Open Access Thesis
Master of Science (MS)
Department or School
Dr. Robert Winning, Ph.D., Chair
Dr. Linda Samuelson, Ph.D., Project Supervisor
Dr. Anne Casper, Ph.D.
Dr. Glenn Walker, Ph.D.
Very few genetic markers for gastric stem cells are currently described. Identifying new markers is important for increasing our basic understanding of gastric tissues and studying mechanisms of cancer development. Gastric and intestinal tissues share a common developmental program. Thus, intestinal stem cell genetic drivers were investigated for putative expression in gastric stem cells, utilizing Cre/Lox technology for lineage tracing. The recombination efficiencies of reporters with intestinal drivers and the effect of tamoxifen-induced tissue damage were also investigated.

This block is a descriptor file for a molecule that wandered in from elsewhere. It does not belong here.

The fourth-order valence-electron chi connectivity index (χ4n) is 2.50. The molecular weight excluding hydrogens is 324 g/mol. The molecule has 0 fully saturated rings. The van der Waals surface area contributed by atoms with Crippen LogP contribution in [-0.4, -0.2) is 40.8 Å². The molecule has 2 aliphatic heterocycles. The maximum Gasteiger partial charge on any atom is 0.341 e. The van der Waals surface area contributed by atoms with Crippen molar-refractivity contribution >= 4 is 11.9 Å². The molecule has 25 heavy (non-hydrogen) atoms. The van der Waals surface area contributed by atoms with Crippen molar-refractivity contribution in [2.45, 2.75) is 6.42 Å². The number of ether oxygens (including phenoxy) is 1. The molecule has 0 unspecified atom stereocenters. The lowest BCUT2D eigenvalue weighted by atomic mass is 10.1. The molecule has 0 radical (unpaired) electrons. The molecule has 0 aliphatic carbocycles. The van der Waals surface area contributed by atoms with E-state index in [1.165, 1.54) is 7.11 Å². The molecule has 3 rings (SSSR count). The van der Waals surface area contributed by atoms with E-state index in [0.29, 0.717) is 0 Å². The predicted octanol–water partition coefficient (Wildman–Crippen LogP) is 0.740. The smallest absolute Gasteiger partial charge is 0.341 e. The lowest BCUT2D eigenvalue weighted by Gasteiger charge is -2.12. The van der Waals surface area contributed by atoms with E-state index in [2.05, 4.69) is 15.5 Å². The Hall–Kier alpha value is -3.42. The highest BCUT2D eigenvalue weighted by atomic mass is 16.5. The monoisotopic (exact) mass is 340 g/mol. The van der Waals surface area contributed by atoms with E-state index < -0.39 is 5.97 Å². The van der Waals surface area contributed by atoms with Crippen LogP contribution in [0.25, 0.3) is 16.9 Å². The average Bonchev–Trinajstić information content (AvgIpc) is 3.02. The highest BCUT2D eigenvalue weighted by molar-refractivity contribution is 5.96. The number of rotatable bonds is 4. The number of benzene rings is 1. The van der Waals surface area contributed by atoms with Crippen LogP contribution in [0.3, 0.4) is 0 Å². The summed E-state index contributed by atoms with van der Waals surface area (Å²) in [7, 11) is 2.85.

It was discovered that higher doses of tamoxifen do not increase reporter activation in the intestine but induce gastric tissue damage. It was also determined that Bmil1and Lrig1 are markers for stem cells throughout the glandular stomach. Thus, two new gastric stem cell drivers have been identified that will be useful for genetic manipulation of gastric epithelium.
Keeley, Theresa M., "Identification of novel gastric stem cell markers and investigation of Intestinal Stem Cell Cre-mediated Recombination" (2015). Master's Theses and Doctoral Dissertations. 696.